On election day, more than 90% of eligible voters in the black community did indeed cast their ballots. Those votes were crucial to ousting the four-person majority of the racist school board. Two years later, we got rid of the other three. Important steps were subsequently taken to improve the schools for those youngsters living in Houston’s black communities. I have long imagined Dr. King having expressed great pride in Mickey Leland, and in the community.
Mickey was soon elected to the state legislature, then to Congress, where he became chair of the Congressional Black Caucus, continuing his life’s work of seeking justice and equality for everyone, black or white.
Do I have a motive in dwelling on this role of young people in the achievement of justice, equal rights - “Civil Rights?”
You bet I do. I can’t stress enough the importance of young people like those we all know, becoming part of the process, rather than just watching events go by.
It’s never my place to tell them what to believe or which party to prefer or which issues might or should move them. But as they decide what it is that they consider to be their dream of justice, their version of a moral society, their under-standing of progress towards true equality for all, I want them to know that there are precedents for them to follow, that they are not too young to speak up with passion and to stand up for their principles, and that no man, as Dr. King said in Birmingham, can ride one’s back unless it is bent.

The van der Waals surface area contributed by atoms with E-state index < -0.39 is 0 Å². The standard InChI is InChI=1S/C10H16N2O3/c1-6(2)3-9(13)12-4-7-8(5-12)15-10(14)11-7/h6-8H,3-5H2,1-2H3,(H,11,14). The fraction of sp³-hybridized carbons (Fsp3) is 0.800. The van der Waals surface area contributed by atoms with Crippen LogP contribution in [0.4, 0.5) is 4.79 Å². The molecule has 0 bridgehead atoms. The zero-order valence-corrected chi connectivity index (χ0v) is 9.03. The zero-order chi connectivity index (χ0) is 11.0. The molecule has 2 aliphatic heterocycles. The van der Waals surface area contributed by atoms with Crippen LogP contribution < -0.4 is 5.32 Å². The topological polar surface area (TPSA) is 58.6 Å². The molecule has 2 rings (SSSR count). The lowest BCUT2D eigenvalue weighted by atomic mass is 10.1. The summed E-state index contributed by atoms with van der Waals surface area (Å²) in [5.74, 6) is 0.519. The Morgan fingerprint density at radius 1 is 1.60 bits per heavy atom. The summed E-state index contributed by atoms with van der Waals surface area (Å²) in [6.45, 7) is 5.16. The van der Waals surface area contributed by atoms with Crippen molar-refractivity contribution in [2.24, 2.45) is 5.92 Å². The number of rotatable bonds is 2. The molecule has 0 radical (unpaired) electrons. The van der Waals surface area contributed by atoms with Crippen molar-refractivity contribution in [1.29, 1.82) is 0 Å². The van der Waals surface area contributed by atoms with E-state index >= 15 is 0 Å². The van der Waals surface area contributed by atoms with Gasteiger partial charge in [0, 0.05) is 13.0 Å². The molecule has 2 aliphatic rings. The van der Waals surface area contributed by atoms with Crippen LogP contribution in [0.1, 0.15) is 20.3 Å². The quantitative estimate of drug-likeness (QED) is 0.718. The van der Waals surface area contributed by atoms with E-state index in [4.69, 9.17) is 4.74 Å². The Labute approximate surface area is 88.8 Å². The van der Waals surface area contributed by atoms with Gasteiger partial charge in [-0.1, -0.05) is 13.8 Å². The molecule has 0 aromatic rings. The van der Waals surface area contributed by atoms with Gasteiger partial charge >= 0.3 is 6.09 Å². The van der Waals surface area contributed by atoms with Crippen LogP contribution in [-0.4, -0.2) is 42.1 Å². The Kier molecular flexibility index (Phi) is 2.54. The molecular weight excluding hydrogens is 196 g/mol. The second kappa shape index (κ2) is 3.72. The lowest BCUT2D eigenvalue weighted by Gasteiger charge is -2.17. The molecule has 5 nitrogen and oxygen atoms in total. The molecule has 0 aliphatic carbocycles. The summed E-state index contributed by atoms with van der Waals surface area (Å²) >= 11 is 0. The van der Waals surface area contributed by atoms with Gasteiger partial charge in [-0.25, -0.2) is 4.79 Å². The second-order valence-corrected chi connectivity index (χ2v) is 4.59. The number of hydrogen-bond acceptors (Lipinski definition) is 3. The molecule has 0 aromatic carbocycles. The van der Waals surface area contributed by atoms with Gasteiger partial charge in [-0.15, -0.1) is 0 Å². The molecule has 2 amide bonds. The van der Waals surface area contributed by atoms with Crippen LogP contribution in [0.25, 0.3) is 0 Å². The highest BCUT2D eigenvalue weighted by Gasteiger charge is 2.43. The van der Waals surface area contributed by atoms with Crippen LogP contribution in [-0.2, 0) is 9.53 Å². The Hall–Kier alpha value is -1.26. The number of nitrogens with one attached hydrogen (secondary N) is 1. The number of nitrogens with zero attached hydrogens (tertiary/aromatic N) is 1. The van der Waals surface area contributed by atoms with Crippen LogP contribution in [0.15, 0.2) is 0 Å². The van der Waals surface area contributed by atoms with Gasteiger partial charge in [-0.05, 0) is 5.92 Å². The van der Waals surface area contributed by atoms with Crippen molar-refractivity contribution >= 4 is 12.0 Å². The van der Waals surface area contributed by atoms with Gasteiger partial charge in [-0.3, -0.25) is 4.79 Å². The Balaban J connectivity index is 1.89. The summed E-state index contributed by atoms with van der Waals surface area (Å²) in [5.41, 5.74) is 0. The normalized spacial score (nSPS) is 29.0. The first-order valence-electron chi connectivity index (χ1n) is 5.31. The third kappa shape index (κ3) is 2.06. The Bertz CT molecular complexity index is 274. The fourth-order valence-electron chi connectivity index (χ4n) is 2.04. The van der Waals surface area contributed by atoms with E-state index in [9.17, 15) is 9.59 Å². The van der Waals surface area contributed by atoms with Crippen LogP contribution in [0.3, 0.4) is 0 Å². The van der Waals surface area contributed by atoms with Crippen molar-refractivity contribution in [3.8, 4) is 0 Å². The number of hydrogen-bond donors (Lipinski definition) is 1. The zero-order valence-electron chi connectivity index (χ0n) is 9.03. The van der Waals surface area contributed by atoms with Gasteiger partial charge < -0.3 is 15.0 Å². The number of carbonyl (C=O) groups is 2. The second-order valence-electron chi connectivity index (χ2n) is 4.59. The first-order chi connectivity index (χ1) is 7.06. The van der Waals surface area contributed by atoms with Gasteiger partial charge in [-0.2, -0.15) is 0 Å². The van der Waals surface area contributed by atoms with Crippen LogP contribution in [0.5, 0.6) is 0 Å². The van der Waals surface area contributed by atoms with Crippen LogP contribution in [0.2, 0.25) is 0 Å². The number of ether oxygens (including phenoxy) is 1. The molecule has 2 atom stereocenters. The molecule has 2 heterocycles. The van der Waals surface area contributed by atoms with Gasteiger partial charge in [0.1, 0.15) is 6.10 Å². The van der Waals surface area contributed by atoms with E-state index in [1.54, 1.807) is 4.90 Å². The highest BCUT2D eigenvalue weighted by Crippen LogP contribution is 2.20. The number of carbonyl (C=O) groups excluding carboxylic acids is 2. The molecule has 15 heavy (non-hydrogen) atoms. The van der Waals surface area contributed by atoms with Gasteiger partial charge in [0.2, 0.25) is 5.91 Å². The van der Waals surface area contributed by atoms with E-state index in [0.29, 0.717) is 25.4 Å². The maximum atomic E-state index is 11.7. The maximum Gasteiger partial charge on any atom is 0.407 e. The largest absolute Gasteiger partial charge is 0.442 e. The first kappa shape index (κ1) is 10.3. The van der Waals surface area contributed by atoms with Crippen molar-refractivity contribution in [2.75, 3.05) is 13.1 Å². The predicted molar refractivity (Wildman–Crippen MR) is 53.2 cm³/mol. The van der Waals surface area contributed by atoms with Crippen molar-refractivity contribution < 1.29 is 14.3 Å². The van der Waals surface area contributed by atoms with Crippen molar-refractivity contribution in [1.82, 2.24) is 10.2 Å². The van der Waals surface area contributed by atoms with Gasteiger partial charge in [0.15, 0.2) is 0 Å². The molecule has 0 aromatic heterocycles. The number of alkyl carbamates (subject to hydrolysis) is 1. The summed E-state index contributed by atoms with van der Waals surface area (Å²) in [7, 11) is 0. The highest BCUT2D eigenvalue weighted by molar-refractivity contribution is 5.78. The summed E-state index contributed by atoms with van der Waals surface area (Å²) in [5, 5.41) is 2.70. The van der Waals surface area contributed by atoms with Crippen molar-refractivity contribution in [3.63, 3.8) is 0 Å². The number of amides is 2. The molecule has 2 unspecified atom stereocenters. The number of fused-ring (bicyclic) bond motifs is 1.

Dan Lourie is a local activist and writer who got his start in Civil Rights in the sixties, working to integrate schools in Houston, Texas. He cherishes the memory of getting stink-bombed with Dr. Martin Luther King, Jr. in Houston as Aretha Franklin and Harry Belafonte sang, raising money for civil rights activities.